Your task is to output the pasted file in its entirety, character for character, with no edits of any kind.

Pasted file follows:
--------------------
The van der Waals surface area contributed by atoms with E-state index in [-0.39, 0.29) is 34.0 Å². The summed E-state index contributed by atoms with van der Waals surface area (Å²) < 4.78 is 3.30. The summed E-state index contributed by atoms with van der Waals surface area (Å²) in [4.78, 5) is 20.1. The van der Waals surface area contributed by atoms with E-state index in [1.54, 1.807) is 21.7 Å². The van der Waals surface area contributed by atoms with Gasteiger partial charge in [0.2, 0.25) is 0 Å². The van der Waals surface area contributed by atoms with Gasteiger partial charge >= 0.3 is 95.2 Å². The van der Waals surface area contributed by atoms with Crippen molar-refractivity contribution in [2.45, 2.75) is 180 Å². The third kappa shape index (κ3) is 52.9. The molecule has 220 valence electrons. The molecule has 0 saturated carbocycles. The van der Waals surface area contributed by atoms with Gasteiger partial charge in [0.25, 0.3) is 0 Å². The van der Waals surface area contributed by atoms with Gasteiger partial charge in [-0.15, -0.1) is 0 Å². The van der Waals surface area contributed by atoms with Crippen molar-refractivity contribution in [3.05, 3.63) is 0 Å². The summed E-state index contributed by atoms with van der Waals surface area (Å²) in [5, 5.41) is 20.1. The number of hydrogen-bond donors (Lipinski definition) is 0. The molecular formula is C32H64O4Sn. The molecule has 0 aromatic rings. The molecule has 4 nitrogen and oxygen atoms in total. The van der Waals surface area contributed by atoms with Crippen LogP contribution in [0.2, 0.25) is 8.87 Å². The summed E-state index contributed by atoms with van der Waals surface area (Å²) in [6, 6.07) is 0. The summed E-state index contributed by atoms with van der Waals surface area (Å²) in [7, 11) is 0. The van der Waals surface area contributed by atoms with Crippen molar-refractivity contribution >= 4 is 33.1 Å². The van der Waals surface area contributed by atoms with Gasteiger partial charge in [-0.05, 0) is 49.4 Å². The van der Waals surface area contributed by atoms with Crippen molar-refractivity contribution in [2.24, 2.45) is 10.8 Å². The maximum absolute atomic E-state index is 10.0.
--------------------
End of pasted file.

The van der Waals surface area contributed by atoms with E-state index in [-0.39, 0.29) is 34.0 Å². The summed E-state index contributed by atoms with van der Waals surface area (Å²) < 4.78 is 3.30. The summed E-state index contributed by atoms with van der Waals surface area (Å²) in [4.78, 5) is 20.1. The van der Waals surface area contributed by atoms with E-state index in [1.54, 1.807) is 21.7 Å². The van der Waals surface area contributed by atoms with Gasteiger partial charge in [0.2, 0.25) is 0 Å². The van der Waals surface area contributed by atoms with Gasteiger partial charge >= 0.3 is 95.2 Å². The van der Waals surface area contributed by atoms with Crippen molar-refractivity contribution in [2.45, 2.75) is 180 Å². The third kappa shape index (κ3) is 52.9. The molecule has 220 valence electrons. The molecule has 0 saturated carbocycles. The van der Waals surface area contributed by atoms with Gasteiger partial charge in [0.25, 0.3) is 0 Å². The van der Waals surface area contributed by atoms with Gasteiger partial charge in [-0.15, -0.1) is 0 Å². The van der Waals surface area contributed by atoms with Crippen molar-refractivity contribution in [3.05, 3.63) is 0 Å². The summed E-state index contributed by atoms with van der Waals surface area (Å²) in [5, 5.41) is 20.1. The number of hydrogen-bond donors (Lipinski definition) is 0. The molecular formula is C32H64O4Sn. The molecule has 0 aromatic rings. The molecule has 4 nitrogen and oxygen atoms in total. The van der Waals surface area contributed by atoms with Crippen LogP contribution in [0.2, 0.25) is 8.87 Å². The summed E-state index contributed by atoms with van der Waals surface area (Å²) in [6, 6.07) is 0. The summed E-state index contributed by atoms with van der Waals surface area (Å²) in [7, 11) is 0. The van der Waals surface area contributed by atoms with Crippen molar-refractivity contribution >= 4 is 33.1 Å². The van der Waals surface area contributed by atoms with Gasteiger partial charge in [-0.05, 0) is 49.4 Å². The van der Waals surface area contributed by atoms with Crippen molar-refractivity contribution in [2.24, 2.45) is 10.8 Å². The maximum absolute atomic E-state index is 10.0.